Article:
Panic and Anxiety from Wearing a Mask in Public

I lived in Japan for over three years in the ‘90s and regularly saw people wearing masks. It’s a part of the Asian culture and has been for decades. When the flu would hit the schools, all of the masks would come out on the trains.  I was always told that people wore masks to prevent from spreading their own illness to others. If you love K-Pop as I do, masks being worn by dancers during a performance as a part of a stage costume is very common.
Masks have now come to our culture and I wish I could say I find wearing one easy.  Nope. It has not been easy at all!  My desire to wear a mask is there.  I don’t want to get sick or make anyone else sick, but I can tell you that as a person with bipolar who also lives with severe anxiety, wearing a mask in public has been a nightmare!
In case this is the same for you, I’ve come up with a way for us to learn to wear masks without increasing our anxiety.
1. Know that you’re not alone! I thought I was the only one going through this until I asked my Facebook community if anyone else had the anxiety problem.  People replied within minutes:
Julie, I feel suffocated! 
My normal claustrophobia is now a lot worse. 
I get hot and sweaty and can’t breathe!
I feel so much better knowing it’s not just me! I recently had to return an item at a UPS store. It was a simple procedure, but when combined with wearing the mask that always makes me act as though I can’t breathe, it was a disaster! This was when I realized I have to find a way to live with masks.
2. Regulate your breathing. Anxiety is a breathing issue. Regulating breathing is the number one way to reduce anxiety. We have a few options while wearing a mask in a store. One, walk back into the parking lot for a few minutes and breathe normally while talking to ourselves about keeping the breathing stable when we walk back into the store. We can also pause in the moment inside the store and say to ourselves, “I can breathe just fine. The mask doesn’t prevent breathing. This is anxiety. All of this mask wearing is new in my culture. I will adapt. Right now, I am going to self regulate my breathing!”
3. Give yourself time. Please don’t avoid going places if the mask makes you anxious!  Masks will be a part of our future now. We do need to learn to wear them without anxiety. If you stop going out during the first round of wearing these masks, it will affect your movement if we are asked to wear masks again in the future! Going out is healthy.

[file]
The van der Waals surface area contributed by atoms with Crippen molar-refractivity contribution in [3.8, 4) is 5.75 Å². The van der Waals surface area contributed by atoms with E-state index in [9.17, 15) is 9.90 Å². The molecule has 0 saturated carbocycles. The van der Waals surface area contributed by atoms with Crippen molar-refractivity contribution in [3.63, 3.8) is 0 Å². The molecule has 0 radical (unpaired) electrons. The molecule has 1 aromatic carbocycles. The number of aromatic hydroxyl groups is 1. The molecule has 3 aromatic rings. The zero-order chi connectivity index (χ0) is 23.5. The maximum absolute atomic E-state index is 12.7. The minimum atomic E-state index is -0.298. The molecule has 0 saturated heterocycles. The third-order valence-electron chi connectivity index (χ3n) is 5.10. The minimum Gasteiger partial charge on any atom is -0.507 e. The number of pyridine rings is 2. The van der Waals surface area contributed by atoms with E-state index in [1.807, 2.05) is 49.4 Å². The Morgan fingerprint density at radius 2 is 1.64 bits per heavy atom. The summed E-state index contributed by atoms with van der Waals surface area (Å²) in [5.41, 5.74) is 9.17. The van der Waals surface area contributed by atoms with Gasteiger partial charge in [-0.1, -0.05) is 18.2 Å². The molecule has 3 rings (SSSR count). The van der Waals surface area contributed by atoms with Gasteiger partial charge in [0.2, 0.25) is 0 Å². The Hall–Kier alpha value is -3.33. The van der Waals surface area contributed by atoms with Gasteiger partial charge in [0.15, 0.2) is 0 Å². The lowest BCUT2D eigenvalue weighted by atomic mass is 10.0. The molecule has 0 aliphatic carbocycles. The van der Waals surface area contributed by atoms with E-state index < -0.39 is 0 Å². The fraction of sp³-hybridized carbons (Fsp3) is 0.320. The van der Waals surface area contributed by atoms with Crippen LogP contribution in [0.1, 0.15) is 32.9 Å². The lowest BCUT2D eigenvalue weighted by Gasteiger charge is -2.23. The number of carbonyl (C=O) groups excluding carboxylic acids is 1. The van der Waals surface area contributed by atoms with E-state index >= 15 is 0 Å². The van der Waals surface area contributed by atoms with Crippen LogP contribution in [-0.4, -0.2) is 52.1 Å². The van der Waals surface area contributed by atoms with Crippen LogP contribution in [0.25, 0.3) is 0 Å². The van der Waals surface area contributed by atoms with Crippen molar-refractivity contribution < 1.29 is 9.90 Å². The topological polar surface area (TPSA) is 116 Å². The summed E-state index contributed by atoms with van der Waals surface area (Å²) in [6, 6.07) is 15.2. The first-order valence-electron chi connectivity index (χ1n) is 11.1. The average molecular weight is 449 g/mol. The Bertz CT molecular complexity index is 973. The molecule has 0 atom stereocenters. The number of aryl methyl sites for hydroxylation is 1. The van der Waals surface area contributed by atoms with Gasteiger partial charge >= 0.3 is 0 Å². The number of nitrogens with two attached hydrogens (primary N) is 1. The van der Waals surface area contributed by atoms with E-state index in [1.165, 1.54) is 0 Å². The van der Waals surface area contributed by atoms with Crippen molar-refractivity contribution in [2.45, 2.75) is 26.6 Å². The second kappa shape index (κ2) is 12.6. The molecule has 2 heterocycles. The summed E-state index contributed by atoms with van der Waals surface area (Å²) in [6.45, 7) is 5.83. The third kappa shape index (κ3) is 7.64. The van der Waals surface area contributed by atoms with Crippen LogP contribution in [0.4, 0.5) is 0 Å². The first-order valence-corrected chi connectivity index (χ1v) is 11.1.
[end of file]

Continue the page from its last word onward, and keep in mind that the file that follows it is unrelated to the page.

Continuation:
Let’s prepare ahead for a life of using masks.
Writing this blog led to my thinking about change in general.  People all over the world had to change behaviors over night and in many cases, people lost their work and even their income. We were then asked to put a mask over our face in order to protect society. These changes were stressful for stable people – it’s pretty obvious to me now that these changes might create absolutely havoc in the bipolar brain. And yet, I didn’t see it this way in the moment. Instead, I was hard on myself for being WEAK and unable to just BREATHE! It took me much longer than you would expect to connect the dots that wearing the mask was creating intense anxiety.  My mind was in one place- I want to wear this mask and I will wear this mask to keep myself and everyone else safe during a pandemic, but my brain? Oh, it had a mind of its own.
What is on my face!
I can’t breathe!
Danger! Danger!
Anxiety is complex. It’s a combination of the physical as well as the mental. It can take over the mind and body in seconds. The way to counteract this anxiety reaction is to prepare ahead. Anxiety responds really well to natural treatments such as breathing and cognitive behavioral therapy.  I definitely have to work on my mask wearing ability.
 I asked my mother if she had any breathing problems or anxiety due to wearing the mask. She said, “No! Do you?”
I’m glad I asked. It’s a reminder that my bipolar/anxious brain simply isn’t like a regular brain. I need to remind myself constantly that I am different and might need more help in new situations, such as suddenly having to cover my mouth in order to go into the grocery store!


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